First image: The 80m level is the level at which the scarp west of Sydney pops out. It seems that 80m is globally significant in many places. Near Perth it also roughly marks the border scarp. On the east coast of the US, it’s a rough marker of the fall line, the demarcation between the Piedmont province and the coastal plain.
Others in the oil industry have noticed that 80m worldwide marks the boundaries of a lot of oil-rich provinces. Does that mean that there is oil around Sydney? Indeed, the lower Sydney formations do contain oil and gas (see Three Sisters: evidence for Noah’s Flood). Colours: yellow = 80m asl; red = 800m asl; Orange = 940m asl.
Second image: As we reduce the water level, at 940–920m asl, 3 major water gaps draining mostly to the south pop out near the northern edge of the divide between the Sydney drainage area and the drainage area to the north. In central Australia, the 940m level also shows up a lot of the Finke River water gaps and the Lake Eyre highland. (You can’t see the Fink River area on this image but you would if if you did your own Google experiments.) Colours: yellow = 80m asl; red = 800m asl; Orange = 940m asl.
Third image: With the sea level at red = 80m, orange = 320m and yellow = 620m, the drainage now flows to the east, with 3 major water gaps appearing and flowing eastward. It also looks like there’s a secondary terrace around 320m, west of the 80m scarp.
One striking feature of the Sydney area is how chewed-up and disected the area is. This is very different from the sorts of water gaps that cut through in linear mountain ranges, such as in the eastern USA. In this situation the water gaps are narrow and drainage is very structurally controlled. Around Sydney the situation is very different. Australian geologists are well aware that the drainage of the area is not structurally controlled, and comment on it in their reports. At first glance, there does not appear to be a lot of small-scale water gaps in this area, unlike the Finke River and Flinders Range areas, where small-scale gaps abound.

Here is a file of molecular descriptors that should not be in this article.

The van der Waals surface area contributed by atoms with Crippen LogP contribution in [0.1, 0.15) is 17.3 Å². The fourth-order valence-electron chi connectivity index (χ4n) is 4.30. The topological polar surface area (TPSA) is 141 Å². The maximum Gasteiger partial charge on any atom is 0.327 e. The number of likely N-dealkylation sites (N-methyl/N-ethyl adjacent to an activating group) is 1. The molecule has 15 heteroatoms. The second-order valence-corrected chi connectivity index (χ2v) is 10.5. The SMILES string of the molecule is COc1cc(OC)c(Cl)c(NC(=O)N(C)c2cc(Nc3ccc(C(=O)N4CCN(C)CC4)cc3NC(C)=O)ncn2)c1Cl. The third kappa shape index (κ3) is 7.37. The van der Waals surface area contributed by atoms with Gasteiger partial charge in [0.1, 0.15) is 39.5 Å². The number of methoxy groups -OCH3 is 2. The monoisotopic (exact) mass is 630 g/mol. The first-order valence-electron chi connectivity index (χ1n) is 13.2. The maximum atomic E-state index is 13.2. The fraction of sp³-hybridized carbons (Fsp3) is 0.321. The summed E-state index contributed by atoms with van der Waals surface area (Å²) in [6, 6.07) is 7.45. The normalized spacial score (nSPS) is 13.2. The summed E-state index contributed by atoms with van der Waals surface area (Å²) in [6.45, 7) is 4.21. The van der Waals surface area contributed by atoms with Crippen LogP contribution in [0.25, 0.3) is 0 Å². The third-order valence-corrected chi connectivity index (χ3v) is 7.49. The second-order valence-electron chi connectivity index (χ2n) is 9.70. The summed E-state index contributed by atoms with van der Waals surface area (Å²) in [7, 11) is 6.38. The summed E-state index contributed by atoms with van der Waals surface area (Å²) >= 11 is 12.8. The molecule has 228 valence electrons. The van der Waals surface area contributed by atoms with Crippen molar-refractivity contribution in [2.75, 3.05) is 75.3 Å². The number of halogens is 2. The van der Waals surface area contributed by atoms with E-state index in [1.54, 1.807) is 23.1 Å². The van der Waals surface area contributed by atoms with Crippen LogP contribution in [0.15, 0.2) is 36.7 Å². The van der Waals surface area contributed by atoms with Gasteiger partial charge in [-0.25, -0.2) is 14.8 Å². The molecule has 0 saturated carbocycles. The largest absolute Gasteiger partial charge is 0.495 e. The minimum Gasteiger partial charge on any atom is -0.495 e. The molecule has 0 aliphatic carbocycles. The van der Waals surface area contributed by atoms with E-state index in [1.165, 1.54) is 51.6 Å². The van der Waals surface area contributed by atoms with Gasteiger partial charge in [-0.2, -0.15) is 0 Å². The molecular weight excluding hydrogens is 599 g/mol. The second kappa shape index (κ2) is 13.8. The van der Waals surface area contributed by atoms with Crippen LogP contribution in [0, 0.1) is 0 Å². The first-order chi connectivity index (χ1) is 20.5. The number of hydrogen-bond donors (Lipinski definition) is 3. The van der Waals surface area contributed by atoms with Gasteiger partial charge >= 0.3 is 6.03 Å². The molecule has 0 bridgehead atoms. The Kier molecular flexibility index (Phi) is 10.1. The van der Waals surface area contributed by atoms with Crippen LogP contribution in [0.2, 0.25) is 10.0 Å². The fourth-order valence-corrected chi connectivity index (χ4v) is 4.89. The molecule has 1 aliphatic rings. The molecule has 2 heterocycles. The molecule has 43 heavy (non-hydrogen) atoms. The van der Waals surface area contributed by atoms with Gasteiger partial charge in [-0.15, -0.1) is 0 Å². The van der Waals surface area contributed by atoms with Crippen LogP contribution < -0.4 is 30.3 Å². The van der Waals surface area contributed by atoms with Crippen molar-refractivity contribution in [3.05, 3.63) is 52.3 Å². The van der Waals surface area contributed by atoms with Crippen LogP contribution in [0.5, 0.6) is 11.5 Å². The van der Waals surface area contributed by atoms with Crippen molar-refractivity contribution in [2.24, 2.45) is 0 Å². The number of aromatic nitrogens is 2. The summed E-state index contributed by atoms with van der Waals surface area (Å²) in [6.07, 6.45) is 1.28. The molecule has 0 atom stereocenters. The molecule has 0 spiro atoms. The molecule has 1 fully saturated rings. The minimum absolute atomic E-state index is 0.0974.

The ‘chewed-up’ appearance is similar to the patterns in the western side of the Grand Canyon area which Scheele explained as the effect of ponded water draining into a lower sea. He gives a modern, small-scale analogue of this process and shows how it carves the dendritic, fractal, branching valleys back into the escarpments.
One of my colleagues commented on the sharpness of the escarpments, gaps and gorges in these images. The fact that they are so crisp and sharp and that we can easily trace the drainage flows means that the landscape is not very old. If it was exposed to tens of millions of years of erosion the features would be smoothed and not sharp.